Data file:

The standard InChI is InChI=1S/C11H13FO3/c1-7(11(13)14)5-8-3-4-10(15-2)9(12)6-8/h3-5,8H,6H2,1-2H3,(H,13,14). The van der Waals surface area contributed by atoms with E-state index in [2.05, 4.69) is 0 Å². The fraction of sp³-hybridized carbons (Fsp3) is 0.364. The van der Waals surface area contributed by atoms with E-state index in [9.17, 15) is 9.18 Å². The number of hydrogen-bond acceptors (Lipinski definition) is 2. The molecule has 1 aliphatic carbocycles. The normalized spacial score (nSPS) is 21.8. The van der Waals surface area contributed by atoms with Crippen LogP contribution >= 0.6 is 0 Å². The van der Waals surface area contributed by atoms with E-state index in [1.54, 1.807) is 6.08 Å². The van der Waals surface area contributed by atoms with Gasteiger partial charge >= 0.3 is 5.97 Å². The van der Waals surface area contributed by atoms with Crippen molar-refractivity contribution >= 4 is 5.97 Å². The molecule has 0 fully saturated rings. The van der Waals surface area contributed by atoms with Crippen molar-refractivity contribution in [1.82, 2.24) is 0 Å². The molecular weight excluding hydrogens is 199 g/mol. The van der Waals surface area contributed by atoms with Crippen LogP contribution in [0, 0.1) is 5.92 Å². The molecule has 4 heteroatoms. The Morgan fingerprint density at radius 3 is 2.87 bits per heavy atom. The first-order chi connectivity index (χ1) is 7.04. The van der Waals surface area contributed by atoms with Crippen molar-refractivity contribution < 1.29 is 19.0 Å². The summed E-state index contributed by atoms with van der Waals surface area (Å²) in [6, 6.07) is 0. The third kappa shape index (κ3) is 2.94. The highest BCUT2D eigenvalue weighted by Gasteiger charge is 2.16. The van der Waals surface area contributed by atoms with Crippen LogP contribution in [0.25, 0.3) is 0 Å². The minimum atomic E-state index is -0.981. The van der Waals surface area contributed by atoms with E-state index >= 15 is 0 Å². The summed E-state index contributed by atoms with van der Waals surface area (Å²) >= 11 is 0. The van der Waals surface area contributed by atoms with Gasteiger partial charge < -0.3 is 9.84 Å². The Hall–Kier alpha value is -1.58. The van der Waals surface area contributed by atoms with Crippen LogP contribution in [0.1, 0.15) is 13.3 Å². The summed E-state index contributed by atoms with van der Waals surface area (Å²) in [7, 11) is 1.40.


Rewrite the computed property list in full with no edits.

The standard InChI is InChI=1S/C11H13FO3/c1-7(11(13)14)5-8-3-4-10(15-2)9(12)6-8/h3-5,8H,6H2,1-2H3,(H,13,14). The van der Waals surface area contributed by atoms with E-state index in [2.05, 4.69) is 0 Å². The fraction of sp³-hybridized carbons (Fsp3) is 0.364. The van der Waals surface area contributed by atoms with E-state index in [9.17, 15) is 9.18 Å². The number of hydrogen-bond acceptors (Lipinski definition) is 2. The molecule has 1 aliphatic carbocycles. The normalized spacial score (nSPS) is 21.8. The van der Waals surface area contributed by atoms with Crippen LogP contribution >= 0.6 is 0 Å². The van der Waals surface area contributed by atoms with E-state index in [1.54, 1.807) is 6.08 Å². The van der Waals surface area contributed by atoms with Gasteiger partial charge >= 0.3 is 5.97 Å². The van der Waals surface area contributed by atoms with Crippen molar-refractivity contribution >= 4 is 5.97 Å². The molecule has 0 fully saturated rings. The van der Waals surface area contributed by atoms with Crippen molar-refractivity contribution in [1.82, 2.24) is 0 Å². The molecular weight excluding hydrogens is 199 g/mol. The van der Waals surface area contributed by atoms with Crippen LogP contribution in [0, 0.1) is 5.92 Å². The molecule has 4 heteroatoms. The Morgan fingerprint density at radius 3 is 2.87 bits per heavy atom. The first-order chi connectivity index (χ1) is 7.04. The van der Waals surface area contributed by atoms with Crippen molar-refractivity contribution < 1.29 is 19.0 Å². The summed E-state index contributed by atoms with van der Waals surface area (Å²) in [6, 6.07) is 0. The third kappa shape index (κ3) is 2.94. The highest BCUT2D eigenvalue weighted by Gasteiger charge is 2.16. The van der Waals surface area contributed by atoms with Crippen LogP contribution in [0.25, 0.3) is 0 Å². The minimum atomic E-state index is -0.981. The van der Waals surface area contributed by atoms with E-state index >= 15 is 0 Å². The summed E-state index contributed by atoms with van der Waals surface area (Å²) >= 11 is 0. The van der Waals surface area contributed by atoms with Gasteiger partial charge < -0.3 is 9.84 Å². The Hall–Kier alpha value is -1.58. The van der Waals surface area contributed by atoms with Crippen LogP contribution in [0.1, 0.15) is 13.3 Å². The summed E-state index contributed by atoms with van der Waals surface area (Å²) in [7, 11) is 1.40.